1774 · New York
Handwritten Letter, to Hugh Gaine. November 1, 1774. New York State. 1 p., 8¼ x 8⅜ in.
At meetings held from September 6 to 9, 1774 in Dedham and Milton in Suffolk County, Massachusetts, colonists passed a series of resolutions composed by physician-patriot Joseph Warren. Declaring the Intolerable Acts (or Coercive Acts) of March-June 1774 illegal, the "Suffolk Resolves" urged Massachusetts citizens to withhold taxes and disregard orders of royal officials, called for weekly musters of minutemen, and recommended cessation of trade with Britain until the acts were revoked. Paul Revere brought the resolves via horseback to the First Continental Congress in Philadelphia, where on September 17, Virginia's Peyton Randolph read them aloud on the convention floor.
The resolves, endorsed by Congress on the same day that Randolph read them, represented a major step on the road to the American Revolutionary War. On October 14 Congress adopted a "Declaration of Rights and Grievances" which claimed that colonial rights were founded on the law of nature, the British constitution, and the colonial charters. Six days later, Congress established the Continental Association, a system of watchdog committees tasked with publicizing any violations of the boycott of British goods and trade. The Association became active on December 1.
Meanwhile, patriots in New York City had responded to the Intolerable Acts by forming the Committee of Fifty-One, which expressed solidarity with their Bostonian brethren who were "suffering in defence of the rights of America." On November 22, 1774, the committee established a successor group, the Committee of Sixty, and charged it with enforcing the boycott endorsed by the First Continental Congress. From Boston to Philadelphia to New York City, the colonists seemed united in their opposition to the Intolerable Acts.
Yet this surface unity was belied by the fact that certain American merchants either violated the boycott or compensated for their losses under it by overcharging their fellow Yankee tradesmen. Thus, in November 1774, an anonymous New York State businessman asked Hugh Gaine, the publisher of the New-York Gazette and Weekly Mercury, to publish the letter transcribed below.The businessman laments that while the colonists should be united against the threat to liberty represented by the Intolerable Acts, merchants in New York City are gouging their upstate customers.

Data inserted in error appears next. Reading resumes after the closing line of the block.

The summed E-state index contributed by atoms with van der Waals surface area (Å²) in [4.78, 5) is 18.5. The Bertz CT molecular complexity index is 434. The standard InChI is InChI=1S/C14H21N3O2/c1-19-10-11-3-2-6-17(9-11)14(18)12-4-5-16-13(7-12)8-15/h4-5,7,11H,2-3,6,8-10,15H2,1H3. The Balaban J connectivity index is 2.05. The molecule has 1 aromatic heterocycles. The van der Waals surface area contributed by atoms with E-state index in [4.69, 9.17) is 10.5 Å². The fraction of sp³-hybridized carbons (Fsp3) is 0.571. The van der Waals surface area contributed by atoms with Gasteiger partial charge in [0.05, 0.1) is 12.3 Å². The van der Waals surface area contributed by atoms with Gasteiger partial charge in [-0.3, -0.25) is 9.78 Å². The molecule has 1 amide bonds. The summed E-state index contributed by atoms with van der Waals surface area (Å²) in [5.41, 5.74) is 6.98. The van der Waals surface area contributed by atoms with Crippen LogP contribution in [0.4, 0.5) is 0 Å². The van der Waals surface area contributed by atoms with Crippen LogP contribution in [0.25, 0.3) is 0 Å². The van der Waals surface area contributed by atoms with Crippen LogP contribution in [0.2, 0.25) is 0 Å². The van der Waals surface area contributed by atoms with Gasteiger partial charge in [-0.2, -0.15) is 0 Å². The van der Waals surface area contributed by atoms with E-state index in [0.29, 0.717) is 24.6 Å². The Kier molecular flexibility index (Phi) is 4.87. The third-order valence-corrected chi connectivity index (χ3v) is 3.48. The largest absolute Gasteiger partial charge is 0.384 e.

From a Merchant of the Province of New York to the Merchants of the City of New York, humbly offered to their consideration. Mr. Gain Sr. be pleased to insert the following in your Weekly Gazette
You are not unacquainted with the Cloud that now hangs over our heads which threatens us all with Slavery and Bondage by reason of inhuman, and unreasonable Acts of Parliament Enacted against us with arbitary power and Extortion. Therefore Gentlemen it is impossible for the Merchants of the different Counties of this Province to Carry on Trade or Commerce any longer as you take the advantage of us in this difficult time of distress by Extorting your Goods to us at Such an Extravagant Price. We lose above twenty p Cent Therefore if we may not have them as usual we shall Certainly be obliged to enter into a Combination amongst ourselves and throw up Trade entirely for we can in no manner of way Subsist in this ungeneros and unfair way of dealing. You seem'd to be all very forward to favour the poor Bostainians with your hospitality whereas you are now bring us on the same level with them and indeed our Case seems to be rather worse than theirs. You make a Great Cry and noise against oppresson and oppressors but you are the men. is there a Soul of A man amongst you? Shame, Shame, to take the Advantage of your country in such an oppressive degree more might be inserted but this may be Sufficient to let you understand that we are sensible of the Mortal Wounds we Received and do receive from you.
Novr. 1st. 1774 H G
Hugh Gaine (1726-1807), a native of Ireland, was a printer, bookseller, and newspaper publisher. In 1752 he founded the New-York Mercury (later known as the New-York Gazette and Weekly Mercury). An initial supporter of the patriot cause, he eventually continued publication of his newspaper under the supervision of the occupying British, earning himself the moniker "the turncoat printer of the American Revolution." Following the war, he continued his printing business and helped found the American Booksellers Association. (Inventory #: 24246)